Since Osama Bin Laden was killed, I’ve read many blogs, tweets, Facebook posts and notes of people’s reaction to his death. I find it interesting how many of us are struggling to react to this event and that includes me. We’ve quoted scripture, the thoughts of great leaders and even expressed our own opinions to find solace in how we feel about this historic event. Christians are trying to formulate balanced perspectives because the reality of death through assassination is not something we can consciously rejoice in, even if Bin Laden was a man overcome with evil. In all that, we’ve struggled to reconcile how we should respond.
There have been some very good blog posts written such as Love Your Enemies, On Loving Our Enemies and Mourning the Death of Osama Bin Laden. All address the Christ-like approach to responding and processing how we feel through the lens of Christ.
Something that keeps coming to mind, though, is that it’s not only Christians who are struggling with responding. Sure you’ll hear and read far right, fundamental, patriotic thoughts of rejoicing, as well as the far left, peace is the answer, stop the violence thoughts as well. However, there is more happening here than we can work through in immediate fashion. For the past ten years all we’ve known is that al Qaida wants to kill Americans and as a result we’ve lived in fear. Fear has gripped us and caused us to change the way we live in every area of life. This culture of fear has permeated every part of our being as an American Society. Many had lost hope in ever finding Bin Laden and “bringing him to justice.” That is where we find our struggle, in not being able to see him brought to justice like we saw Saddam, Noriega and others.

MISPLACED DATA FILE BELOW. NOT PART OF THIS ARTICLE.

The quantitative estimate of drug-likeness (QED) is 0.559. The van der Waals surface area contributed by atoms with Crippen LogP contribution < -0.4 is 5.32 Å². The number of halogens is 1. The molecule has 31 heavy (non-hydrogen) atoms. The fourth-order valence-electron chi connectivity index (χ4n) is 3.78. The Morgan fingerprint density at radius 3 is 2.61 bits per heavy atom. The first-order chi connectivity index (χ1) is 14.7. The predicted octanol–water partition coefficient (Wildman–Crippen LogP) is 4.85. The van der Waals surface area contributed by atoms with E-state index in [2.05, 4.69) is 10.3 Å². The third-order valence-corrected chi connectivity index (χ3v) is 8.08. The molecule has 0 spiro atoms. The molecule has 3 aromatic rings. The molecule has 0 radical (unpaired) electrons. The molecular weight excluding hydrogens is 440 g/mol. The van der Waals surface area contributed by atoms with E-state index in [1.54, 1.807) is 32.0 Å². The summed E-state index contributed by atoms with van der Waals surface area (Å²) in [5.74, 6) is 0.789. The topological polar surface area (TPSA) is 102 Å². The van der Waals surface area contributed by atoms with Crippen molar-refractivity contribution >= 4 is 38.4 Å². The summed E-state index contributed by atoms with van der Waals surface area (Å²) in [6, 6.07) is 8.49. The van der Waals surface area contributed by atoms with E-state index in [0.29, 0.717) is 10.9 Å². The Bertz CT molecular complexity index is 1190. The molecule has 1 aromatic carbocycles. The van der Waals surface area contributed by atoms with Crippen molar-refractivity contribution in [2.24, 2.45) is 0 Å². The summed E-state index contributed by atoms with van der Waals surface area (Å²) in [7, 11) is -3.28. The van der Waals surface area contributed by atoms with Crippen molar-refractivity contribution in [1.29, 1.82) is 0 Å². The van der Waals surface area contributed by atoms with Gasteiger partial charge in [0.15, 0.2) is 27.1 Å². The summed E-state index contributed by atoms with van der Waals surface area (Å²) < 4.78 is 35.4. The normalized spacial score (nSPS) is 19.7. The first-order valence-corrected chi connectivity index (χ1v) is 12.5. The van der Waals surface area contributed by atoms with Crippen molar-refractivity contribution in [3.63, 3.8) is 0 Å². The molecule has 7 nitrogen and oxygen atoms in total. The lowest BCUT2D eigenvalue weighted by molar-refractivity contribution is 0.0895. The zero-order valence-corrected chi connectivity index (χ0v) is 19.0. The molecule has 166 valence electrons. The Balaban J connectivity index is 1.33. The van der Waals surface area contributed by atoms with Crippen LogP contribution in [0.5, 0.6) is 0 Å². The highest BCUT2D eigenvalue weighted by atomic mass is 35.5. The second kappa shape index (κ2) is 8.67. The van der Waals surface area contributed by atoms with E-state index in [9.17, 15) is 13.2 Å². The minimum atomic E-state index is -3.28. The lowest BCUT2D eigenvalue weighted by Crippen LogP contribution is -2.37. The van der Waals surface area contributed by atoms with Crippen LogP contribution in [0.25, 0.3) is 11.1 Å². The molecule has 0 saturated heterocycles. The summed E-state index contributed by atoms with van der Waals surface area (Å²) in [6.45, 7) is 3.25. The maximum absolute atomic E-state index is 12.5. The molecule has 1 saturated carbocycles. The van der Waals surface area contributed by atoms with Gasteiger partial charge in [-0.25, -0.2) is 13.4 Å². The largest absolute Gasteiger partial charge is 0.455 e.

The sense I get is that some Americans wanted him captured and touted before all the cable news networks. They wanted to see his face and know that he was captured. I’m sure some wanted to see him behind bars taunted and tortured for every life taken as a result of September 11th. They wanted justice the way they felt was appropriate to them. I get the sense that many believe he took the easy way out with a couple bullets to the head and in that they don’t see justice.
Don’t misunderstand me, I can’t read everyone’s mind or know how they feel. I also can’t read every blog, Facebook note or tweet. What I can do is believe that what’s happened has happened. Osama Bin Laden faced justice the way he had lived by causing war to fall upon himself. Sadly, he also brought that upon his family. We can’t change what’s happened. What we can do is hope that this will allow closure for those who lost family and friends during all the events connected to September 11th. We can pray that Bin Laden’s family will find hope in Christ and that we will show them love, but not because they are enemies. Rather, because they are created in God’s image.
We can all philosophize about this all we want. We can quote thought upon thought in an effort to reconcile in our own hearts how we should feel. In the end it comes down to knowing that none of this has taken God by surprise. We can be mad at Him and keep asking “why?” I do know this, only God can bring healing to our hearts and minds. Through Christ, God the Father fully understands our pain, our doubt and our need for justice. He paid the ultimate price for humanity’s sin, while wielding justice on the enemy as he hung on the cross, was buried and resurrected. In that we can find solace, peace and healing.